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Temperature and load-ratio dependent fatigue-crack growth in the CrMnFeCoNi high-entropy alloy

  • Author(s): Thurston, KVS
  • Gludovatz, B
  • Yu, Q
  • Laplanche, G
  • George, EP
  • Ritchie, RO
  • et al.
Abstract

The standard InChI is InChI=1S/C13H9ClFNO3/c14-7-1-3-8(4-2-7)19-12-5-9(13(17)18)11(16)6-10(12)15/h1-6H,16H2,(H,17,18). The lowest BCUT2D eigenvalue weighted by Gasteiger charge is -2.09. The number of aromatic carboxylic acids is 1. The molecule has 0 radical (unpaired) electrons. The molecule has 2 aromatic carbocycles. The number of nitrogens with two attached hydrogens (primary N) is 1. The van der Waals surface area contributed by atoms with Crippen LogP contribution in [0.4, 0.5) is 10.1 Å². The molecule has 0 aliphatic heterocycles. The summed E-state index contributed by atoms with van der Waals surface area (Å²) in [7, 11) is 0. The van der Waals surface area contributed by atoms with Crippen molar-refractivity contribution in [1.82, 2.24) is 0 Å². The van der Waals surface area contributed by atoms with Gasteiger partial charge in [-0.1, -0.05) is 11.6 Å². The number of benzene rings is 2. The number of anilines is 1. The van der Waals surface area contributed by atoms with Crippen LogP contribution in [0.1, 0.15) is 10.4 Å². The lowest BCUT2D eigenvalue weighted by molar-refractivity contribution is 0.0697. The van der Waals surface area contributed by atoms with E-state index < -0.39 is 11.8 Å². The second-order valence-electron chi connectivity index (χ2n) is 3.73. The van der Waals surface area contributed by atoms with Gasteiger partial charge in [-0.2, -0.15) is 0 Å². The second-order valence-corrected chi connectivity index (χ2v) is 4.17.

© 2019 Multiple-principal element alloys known as high-entropy alloys have rapidly been gaining attention for the vast variety of compositions and potential combinations of properties that remain to be explored. Of these alloys, one of the earliest, the ‘Cantor alloy’ CrMnFeCoNi, displays excellent damage-tolerance with tensile strengths of ∼1 GPa and fracture toughness values in excess of 200 MPa√m; moreover, these mechanical properties tend to further improve at cryogenic temperatures. However, few studies have explored its corresponding fatigue properties. Here we expand on our previous study to examine the mechanics and mechanisms of fatigue-crack propagation in the CrMnFeCoNi alloy (∼7 μm grain size), with emphasis on long-life, near-threshold fatigue behavior, specifically as a function of load ratio at temperatures between ambient and liquid-nitrogen temperatures (293 K–77 K). We find that ΔKth fatigue thresholds are decreased with increasing positive load ratios, R between 0.1 and 0.7, but are increased at decreasing temperature. These effects can be attributed to the role of roughness-induced crack closure, which was estimated using compliance measurements. Evidence of deformation twinning at the crack tip during fatigue-crack advance was not apparent at ambient temperatures but seen at higher stress intensities (ΔK ∼ 20 MPa√m) at 77 K by post mortem microstructural analysis for tests at R = 0.1 and particularly at 0.7. Overall, the fatigue behavior of this alloy was found to be superior, or at least comparable, to conventional cryogenic and TWIP steels such as 304 L or 316 L steels and Fe-Mn steels; these results coupled with the remarkable strength and fracture toughness of the Cantor alloy at low temperatures indicate significant promise for the utility of this material for applications at cryogenic environments.

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